In a secret 15-page memo to Deputy White House Counsel Timothy Flanigan, Justice Department lawyer John Yoo reasons that it is “beyond question that the president has the plenary constitutional power to take such military actions as he deems necessary and appropriate to respond to the terrorist attacks” of 9/11. Those actions can be extensive. “Force can be used,” Yoo writes, “both to retaliate for those attacks, and to prevent and deter future assaults on the nation. Military actions need not be limited to those individuals, groups, or states that participated in the attacks on the World Trade Center and the Pentagon.” This power of the president, Yoo states, rests both on the US Congress' Joint Resolution of September 14 and on the War Powers Resolution of 1973. “Neither statute, however, can place any limits on the president's determinations as to any terrorist threat, the amount of military force to be used in response, or the method, timing, and nature of the response. These decisions, under our Constitution, are for the president alone to make.” He argues further that the September 14 resolution does not represent the limits to the president's authority. “It should be noted here that the Joint Resolution is somewhat narrower than the president's constitutional authority,” as it “does not reach other terrorist individuals, groups or states which cannot be determined to have links to the September 11 attacks.” the president's broad power can be used against selected individuals suspected of posing a danger to the US, even though it may be “difficult to establish, by the standards of criminal law or even lower legal standards, that particular individuals or groups have been or may be implicated in attacks on the United States.” Yoo concludes: “[W]e do not think that the difficulty or impossibility of establishing proof to a criminal law standard (or of making evidence public) bars the president from taking such military measures as, in his best judgment, he thinks necessary or appropriate to defend the United States from terrorist attacks. In the exercise of his plenary power to use military force, the president's decisions are for him alone and are unreviewable.” [Sources: Memo: The President's Constitutional Authority To Conduct Military Operations Against Terrorists And Nations Supporting Them] The contents of this memo are not disclosed until mid-December 2004. [Newsweek, 12/27/2004; Newsweek, 12/18/2004]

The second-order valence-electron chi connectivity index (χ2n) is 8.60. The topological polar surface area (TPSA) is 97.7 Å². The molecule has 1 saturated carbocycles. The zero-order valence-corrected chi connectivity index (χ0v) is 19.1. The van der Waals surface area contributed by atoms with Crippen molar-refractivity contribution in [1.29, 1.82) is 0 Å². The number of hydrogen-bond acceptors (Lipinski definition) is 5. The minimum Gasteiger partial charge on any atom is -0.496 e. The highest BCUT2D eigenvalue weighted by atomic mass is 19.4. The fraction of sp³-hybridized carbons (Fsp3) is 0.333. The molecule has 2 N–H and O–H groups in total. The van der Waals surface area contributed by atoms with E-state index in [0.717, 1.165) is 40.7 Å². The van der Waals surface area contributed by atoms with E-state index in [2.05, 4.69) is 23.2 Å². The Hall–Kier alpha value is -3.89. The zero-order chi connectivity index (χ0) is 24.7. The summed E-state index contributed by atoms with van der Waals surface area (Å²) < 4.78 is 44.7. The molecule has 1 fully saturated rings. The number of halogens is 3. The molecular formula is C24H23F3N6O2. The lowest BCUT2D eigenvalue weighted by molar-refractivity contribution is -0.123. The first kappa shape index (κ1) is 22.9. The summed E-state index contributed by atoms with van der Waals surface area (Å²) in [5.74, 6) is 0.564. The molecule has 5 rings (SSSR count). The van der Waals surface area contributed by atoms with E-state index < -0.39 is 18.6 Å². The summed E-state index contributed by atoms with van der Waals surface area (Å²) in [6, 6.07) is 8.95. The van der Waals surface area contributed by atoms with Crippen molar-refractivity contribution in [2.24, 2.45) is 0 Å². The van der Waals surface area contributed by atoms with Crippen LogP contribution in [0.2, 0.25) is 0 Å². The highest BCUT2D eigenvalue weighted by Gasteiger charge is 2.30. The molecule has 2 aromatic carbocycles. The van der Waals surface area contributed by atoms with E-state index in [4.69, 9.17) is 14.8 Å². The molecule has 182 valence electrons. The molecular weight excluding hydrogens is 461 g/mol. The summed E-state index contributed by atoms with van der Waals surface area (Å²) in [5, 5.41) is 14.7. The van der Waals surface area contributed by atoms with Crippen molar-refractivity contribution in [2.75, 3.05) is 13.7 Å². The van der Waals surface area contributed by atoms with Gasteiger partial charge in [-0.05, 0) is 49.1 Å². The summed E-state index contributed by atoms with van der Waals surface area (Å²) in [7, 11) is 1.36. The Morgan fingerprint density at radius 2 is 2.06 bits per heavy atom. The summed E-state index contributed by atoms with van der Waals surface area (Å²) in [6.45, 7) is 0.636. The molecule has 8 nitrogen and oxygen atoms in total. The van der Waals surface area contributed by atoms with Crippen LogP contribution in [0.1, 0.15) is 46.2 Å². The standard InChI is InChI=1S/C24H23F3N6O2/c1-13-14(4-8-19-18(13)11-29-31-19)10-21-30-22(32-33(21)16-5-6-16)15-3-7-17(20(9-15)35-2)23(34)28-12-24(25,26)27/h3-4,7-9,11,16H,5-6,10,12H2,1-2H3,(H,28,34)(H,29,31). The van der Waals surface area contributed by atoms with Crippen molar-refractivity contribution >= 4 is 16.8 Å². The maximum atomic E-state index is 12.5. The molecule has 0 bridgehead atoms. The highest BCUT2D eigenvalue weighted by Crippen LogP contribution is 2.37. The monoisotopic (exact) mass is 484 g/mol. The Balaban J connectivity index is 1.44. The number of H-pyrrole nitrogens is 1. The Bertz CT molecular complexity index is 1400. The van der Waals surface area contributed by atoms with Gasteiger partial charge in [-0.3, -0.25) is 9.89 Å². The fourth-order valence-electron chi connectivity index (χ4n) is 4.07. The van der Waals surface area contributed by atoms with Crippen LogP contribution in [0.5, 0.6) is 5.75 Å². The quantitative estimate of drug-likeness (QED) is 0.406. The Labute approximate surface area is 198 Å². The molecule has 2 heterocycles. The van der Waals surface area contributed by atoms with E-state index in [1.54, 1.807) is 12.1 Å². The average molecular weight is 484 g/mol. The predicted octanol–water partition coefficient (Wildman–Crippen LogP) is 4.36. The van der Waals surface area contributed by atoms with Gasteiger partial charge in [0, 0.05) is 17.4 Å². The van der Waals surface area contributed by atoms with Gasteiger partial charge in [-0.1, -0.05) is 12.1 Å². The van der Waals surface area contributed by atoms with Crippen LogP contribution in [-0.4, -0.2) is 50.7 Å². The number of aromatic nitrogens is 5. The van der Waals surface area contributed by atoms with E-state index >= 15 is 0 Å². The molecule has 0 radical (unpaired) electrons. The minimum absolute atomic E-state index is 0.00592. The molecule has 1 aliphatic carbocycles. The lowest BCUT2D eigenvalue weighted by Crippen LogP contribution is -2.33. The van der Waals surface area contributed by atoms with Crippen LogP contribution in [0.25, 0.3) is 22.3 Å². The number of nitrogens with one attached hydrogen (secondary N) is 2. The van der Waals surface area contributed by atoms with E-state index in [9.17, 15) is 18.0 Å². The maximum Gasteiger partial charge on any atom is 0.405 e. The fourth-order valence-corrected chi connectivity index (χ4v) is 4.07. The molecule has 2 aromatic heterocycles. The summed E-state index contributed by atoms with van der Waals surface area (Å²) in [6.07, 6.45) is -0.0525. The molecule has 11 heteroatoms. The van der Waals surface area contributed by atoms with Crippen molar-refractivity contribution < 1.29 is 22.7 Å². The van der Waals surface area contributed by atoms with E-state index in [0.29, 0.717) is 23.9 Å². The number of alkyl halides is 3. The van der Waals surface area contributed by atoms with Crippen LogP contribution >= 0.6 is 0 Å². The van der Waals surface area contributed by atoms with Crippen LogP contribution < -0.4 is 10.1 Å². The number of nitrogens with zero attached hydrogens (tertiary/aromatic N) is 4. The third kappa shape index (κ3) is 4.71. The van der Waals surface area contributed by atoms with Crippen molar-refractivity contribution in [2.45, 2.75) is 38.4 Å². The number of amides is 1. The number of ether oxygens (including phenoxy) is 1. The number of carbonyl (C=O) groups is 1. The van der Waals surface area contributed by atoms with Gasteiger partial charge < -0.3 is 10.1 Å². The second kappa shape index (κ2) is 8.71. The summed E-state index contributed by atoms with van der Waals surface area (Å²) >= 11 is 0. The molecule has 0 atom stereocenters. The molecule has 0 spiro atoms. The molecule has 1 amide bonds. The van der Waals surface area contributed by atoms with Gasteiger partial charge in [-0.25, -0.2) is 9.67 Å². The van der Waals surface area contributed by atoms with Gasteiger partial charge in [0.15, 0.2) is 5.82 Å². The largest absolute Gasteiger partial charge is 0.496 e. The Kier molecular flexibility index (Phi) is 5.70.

People and organizations involved: John C. Yoo, Timothy E. Flanigan